Put the scripts and filters and manuals away.
It’s time to create something raw and real, something that begins in your guts.
Something untested and intoxicating and true.
In 1987, I was sixteen, and the music coming out of my Sony Walkman and into my head was Depeche Mode, The Cure, REM, and even an angry little band called Sigue Sigue Sputnik.
And then U2 destroyed the world with The Joshua Tree.
Inspired by Bono’s travels in Central America, the feel of the album reflects its title; wide open and desolate. The Joshua Tree expresses life in the middle of barrenness.
It sold 25 million copies, one of the best selling albums of all time.
So how do you follow that up?
Rattle and Hum was released just a year and a half later.
From the raw confession of Love Rescue Me to the prophetic accusation Bullet the Blue Sky, this live record pulsates with energy and emotion. If The Joshua Tree was spacious, Rattle And Hum is blistering and crowded; it doesn’t let you off so easily.
I love Rattle and Hum because it is not a perfect record. It seems to come from a risky place; it wasn’t concerned with getting the harmonies perfect. It ranted and raved and revealed. It came straight from the guts.
“Jesus saw the huge crowd as he stepped from the boat,” we read in Mark 6:34. “And he had compassion on them because they were like sheep without a shepherd.”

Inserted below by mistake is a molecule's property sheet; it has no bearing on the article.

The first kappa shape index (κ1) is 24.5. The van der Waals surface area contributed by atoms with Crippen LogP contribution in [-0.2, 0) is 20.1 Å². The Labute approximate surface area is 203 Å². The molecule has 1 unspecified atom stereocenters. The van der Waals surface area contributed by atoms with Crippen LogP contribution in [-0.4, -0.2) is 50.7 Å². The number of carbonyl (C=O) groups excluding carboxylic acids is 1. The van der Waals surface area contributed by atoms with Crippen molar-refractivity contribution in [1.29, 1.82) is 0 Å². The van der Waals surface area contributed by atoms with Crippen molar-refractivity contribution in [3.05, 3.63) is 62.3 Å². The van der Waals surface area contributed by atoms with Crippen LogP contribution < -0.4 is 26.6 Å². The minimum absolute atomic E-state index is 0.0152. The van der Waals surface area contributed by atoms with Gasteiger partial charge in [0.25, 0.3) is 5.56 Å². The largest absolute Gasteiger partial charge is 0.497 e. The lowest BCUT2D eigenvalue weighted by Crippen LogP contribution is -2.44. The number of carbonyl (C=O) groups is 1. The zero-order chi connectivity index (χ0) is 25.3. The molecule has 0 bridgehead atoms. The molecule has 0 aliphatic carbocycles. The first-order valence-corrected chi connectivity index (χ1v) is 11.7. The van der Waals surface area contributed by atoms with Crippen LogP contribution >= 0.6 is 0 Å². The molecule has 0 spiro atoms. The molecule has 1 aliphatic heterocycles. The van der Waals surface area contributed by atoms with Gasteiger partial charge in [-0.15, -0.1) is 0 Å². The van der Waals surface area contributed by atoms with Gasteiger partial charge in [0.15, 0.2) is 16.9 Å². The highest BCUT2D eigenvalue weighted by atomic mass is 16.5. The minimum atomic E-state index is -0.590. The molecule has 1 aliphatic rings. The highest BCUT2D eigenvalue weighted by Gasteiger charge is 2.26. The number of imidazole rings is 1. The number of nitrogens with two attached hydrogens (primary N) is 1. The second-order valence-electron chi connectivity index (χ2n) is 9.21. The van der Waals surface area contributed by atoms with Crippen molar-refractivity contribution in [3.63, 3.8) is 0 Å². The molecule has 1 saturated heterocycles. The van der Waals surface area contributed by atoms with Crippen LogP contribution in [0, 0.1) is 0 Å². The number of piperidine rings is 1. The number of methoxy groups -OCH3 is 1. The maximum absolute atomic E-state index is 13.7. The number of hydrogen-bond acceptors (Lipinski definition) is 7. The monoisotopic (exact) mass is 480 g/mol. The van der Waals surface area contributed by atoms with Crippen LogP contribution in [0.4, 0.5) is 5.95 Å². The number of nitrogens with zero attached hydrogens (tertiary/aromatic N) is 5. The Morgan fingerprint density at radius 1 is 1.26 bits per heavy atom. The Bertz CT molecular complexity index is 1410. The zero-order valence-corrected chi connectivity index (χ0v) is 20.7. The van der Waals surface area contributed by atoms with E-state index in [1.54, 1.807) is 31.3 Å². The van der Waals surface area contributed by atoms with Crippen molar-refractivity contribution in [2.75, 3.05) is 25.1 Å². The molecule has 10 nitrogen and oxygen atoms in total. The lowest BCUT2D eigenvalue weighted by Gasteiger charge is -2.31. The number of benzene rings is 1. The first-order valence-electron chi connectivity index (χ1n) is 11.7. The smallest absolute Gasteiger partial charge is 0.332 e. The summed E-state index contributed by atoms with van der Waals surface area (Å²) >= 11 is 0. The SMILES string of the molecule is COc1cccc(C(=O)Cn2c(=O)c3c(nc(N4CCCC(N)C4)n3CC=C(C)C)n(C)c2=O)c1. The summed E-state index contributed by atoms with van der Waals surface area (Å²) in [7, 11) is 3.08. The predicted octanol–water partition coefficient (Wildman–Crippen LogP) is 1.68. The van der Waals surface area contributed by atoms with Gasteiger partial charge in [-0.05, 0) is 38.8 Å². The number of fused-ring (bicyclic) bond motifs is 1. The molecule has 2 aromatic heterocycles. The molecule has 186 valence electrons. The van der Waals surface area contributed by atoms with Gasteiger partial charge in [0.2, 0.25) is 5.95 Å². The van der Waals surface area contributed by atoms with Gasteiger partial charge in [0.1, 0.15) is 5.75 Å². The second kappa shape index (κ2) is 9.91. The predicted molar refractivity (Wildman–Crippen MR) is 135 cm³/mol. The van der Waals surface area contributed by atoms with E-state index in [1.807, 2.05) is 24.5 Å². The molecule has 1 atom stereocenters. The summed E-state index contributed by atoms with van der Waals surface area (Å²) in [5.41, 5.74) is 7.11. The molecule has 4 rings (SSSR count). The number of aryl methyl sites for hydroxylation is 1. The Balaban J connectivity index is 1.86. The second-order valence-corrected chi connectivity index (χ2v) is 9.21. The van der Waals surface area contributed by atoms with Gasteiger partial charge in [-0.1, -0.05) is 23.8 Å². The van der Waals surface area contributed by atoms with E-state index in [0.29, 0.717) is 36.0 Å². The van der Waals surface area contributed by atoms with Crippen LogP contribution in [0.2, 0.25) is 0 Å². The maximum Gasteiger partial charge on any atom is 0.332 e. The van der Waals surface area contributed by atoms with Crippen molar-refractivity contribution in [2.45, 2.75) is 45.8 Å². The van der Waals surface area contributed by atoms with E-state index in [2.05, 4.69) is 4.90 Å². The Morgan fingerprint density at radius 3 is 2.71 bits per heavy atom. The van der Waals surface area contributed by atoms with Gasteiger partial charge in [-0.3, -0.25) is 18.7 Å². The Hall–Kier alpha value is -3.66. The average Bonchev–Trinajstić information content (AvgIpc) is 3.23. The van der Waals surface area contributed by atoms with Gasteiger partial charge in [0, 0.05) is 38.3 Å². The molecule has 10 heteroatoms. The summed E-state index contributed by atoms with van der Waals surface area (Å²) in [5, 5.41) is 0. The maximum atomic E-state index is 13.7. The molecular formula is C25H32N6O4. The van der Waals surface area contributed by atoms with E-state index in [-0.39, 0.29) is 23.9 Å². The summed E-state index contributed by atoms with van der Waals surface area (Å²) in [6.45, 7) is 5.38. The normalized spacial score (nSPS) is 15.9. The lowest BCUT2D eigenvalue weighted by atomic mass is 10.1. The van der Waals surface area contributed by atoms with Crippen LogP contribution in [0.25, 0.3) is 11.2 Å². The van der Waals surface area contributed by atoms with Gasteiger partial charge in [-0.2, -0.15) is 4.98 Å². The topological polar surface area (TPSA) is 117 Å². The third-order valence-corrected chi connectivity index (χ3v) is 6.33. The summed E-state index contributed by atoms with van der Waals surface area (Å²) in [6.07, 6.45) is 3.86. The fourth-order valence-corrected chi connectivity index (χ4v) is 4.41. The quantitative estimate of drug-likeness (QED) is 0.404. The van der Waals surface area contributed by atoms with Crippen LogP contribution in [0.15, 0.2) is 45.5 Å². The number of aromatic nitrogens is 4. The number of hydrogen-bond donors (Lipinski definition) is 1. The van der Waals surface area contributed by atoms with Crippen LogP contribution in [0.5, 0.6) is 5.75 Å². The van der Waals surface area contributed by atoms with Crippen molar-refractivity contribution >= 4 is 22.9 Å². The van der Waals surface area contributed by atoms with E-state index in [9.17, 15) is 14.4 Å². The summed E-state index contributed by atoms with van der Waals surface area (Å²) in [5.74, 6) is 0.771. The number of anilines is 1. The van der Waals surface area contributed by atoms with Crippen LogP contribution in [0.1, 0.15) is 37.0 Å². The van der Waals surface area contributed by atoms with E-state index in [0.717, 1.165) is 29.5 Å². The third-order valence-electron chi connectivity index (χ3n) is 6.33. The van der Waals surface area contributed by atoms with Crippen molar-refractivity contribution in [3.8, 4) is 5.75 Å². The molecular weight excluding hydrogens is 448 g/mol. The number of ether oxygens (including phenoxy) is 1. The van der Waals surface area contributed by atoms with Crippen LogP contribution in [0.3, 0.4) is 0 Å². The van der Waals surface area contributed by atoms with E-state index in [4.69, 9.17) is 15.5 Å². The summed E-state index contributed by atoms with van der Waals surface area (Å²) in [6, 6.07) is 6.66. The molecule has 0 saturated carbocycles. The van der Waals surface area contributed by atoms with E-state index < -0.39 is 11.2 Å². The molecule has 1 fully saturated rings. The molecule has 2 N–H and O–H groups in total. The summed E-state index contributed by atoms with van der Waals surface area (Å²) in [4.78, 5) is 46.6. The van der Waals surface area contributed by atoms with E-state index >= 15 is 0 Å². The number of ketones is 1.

Splagchnizomai is the greek word that is translated as compassion in this verse.
Splagnon is the word for intestines, or guts. Your splagnon was understood to be the root of your being. It was where the real “you” could be found. It’s your essence. The Greeks would have said, “I love you with all of my splagnon.” (Read another great, short blog about this word here).
Splagchnizomai is what emerges from the essence of who you are when you get squeezed. For Jesus, when he saw people who were aimlessly wandering through life, led by those who only exploited them, what came out was compassion.
When people experienced the compassion of Jesus, I think it probably felt untested and intoxicating and true. Straight from the guts. I bet that kind of love doesn’t let you off very easily.
So put away the rulers and templates.
Go and experience something that makes you weep. Or squeal with delight. Dive into your anger about the injustice you see and experience. Confront something that brings out the real you.
And then create something. Live something. Do something that comes from your guts. Don’t worry about perfecting it first. Let it spill out of you and see what happens.
We need you to rattle and hum and bleed.
A couple of friends and I are planning something like this, a caper that is thrilling and scary. I’m going to write about what we’re doing one week from today, on Tuesday, August 13th, because I’m inviting you to be part of it.
Rattle and hum, friends.